Hindsight in Progress

At the 2 month mark (1/3 of my total time here), I thought I’d look back and see what I’ve learned. Some things  are specific to my position within PoP:

  1. I prefer chaperoning to entertaining
  2. It takes me about 2 weeks to recover from either
  3. It’s okay to be assertive with my superiors, indeed sometimes it’s necessary

And, there are some things that are specific to Ghana.

  1. Ghanaian English includes such everyday phrases as
    • “go and come” – “I’ll be right back”
    • “come on time” – still no idea
    • “you will take beer?” – ‘take’ = ‘have/consume’
    • “small, small” – “a little bit”
    • “you are invited” – “would you like to share?”
  2. Make friends with the market vendors, get free food
  3. I must have acceptable answers to the first three questions of polite conversation; in order: “how are you?”, “are you married?”, “are you a Christian?”, and sometimes the fourth “will you take me to US?”

But my friend captures a good list for things learned about daily life in West Africa. A modified re-post from Emily’s blog as a Peace Corps Volunteer in Benin:

Walk around, leave your house, do not watch that next episode of the West Wing; Never underestimate the value of greeting someone; Start projects early, things will rarely work out as they planned; … Someone will always answer your question, but you have to be willing to ask first; Determine what you think is your capacity for patience, then double it; Your attitude that day will be directly reflected in the actions of your [neighbors]; Take advantage of what resources you can get your hands on; Sometimes, you just need to sit in your house, drink red wine and stalk [Twitter]; … A song is a powerful incentive; Sweating while not moving is possible; … Pounded yams. Eat them; You will become accustomed to three-inch long cockroaches in your latrine faster than you would think; After about four [weeks], you tend to forget what you don’t have; You will be surprised at the people who you miss; Some of the best things can be purchased from atop a person’s head; People’s perceptiveness will surprise you; Just dance; Tragedies in the US will still reach you even if you are six time zones away; [Students are some of the best teachers]; Don’t spend so much time doubting that your colleagues will come through; Surround yourself with good people, with them you can do anything; You can do this.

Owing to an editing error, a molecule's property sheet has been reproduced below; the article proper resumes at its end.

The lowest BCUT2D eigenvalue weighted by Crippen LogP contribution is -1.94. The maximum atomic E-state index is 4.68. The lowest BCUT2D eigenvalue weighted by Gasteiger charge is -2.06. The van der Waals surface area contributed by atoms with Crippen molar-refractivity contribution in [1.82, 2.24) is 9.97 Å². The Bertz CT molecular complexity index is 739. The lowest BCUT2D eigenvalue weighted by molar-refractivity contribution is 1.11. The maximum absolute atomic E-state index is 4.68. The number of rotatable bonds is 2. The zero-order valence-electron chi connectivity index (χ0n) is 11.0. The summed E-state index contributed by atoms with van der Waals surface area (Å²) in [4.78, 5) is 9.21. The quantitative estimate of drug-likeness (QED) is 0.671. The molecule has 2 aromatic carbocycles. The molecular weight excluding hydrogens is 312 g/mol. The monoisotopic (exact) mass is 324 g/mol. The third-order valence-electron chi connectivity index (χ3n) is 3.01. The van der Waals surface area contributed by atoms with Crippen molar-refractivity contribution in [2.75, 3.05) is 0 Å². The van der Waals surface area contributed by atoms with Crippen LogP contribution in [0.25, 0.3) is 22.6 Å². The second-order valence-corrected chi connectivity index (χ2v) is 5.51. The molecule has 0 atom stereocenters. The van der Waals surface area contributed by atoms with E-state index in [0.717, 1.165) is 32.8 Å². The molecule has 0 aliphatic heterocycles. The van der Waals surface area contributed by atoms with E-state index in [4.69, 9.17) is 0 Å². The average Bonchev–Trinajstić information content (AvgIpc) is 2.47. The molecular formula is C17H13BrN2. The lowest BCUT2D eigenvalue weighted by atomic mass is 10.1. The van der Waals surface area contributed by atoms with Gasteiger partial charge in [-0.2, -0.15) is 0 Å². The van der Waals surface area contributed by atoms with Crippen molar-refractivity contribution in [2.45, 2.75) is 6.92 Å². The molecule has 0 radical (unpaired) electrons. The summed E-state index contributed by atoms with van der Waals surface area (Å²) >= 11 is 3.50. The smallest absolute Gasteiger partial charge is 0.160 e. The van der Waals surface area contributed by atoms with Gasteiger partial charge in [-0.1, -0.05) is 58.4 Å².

I would only add that I am pleasantly surprised by how comfortable life is here and how quickly I’ve adapted. I still daydream about things like winery visits or brewery tours and apple-picking, but on the whole, Ghana has been good to me.


3 responses to “Hindsight in Progress

  1. Pingback: On Patriotism: Republic Day | The Menace of the Years

  2. Pingback: Light bulb. | The Menace of the Years

  3. Pingback: The One Month Countdown | The Menace of the Years

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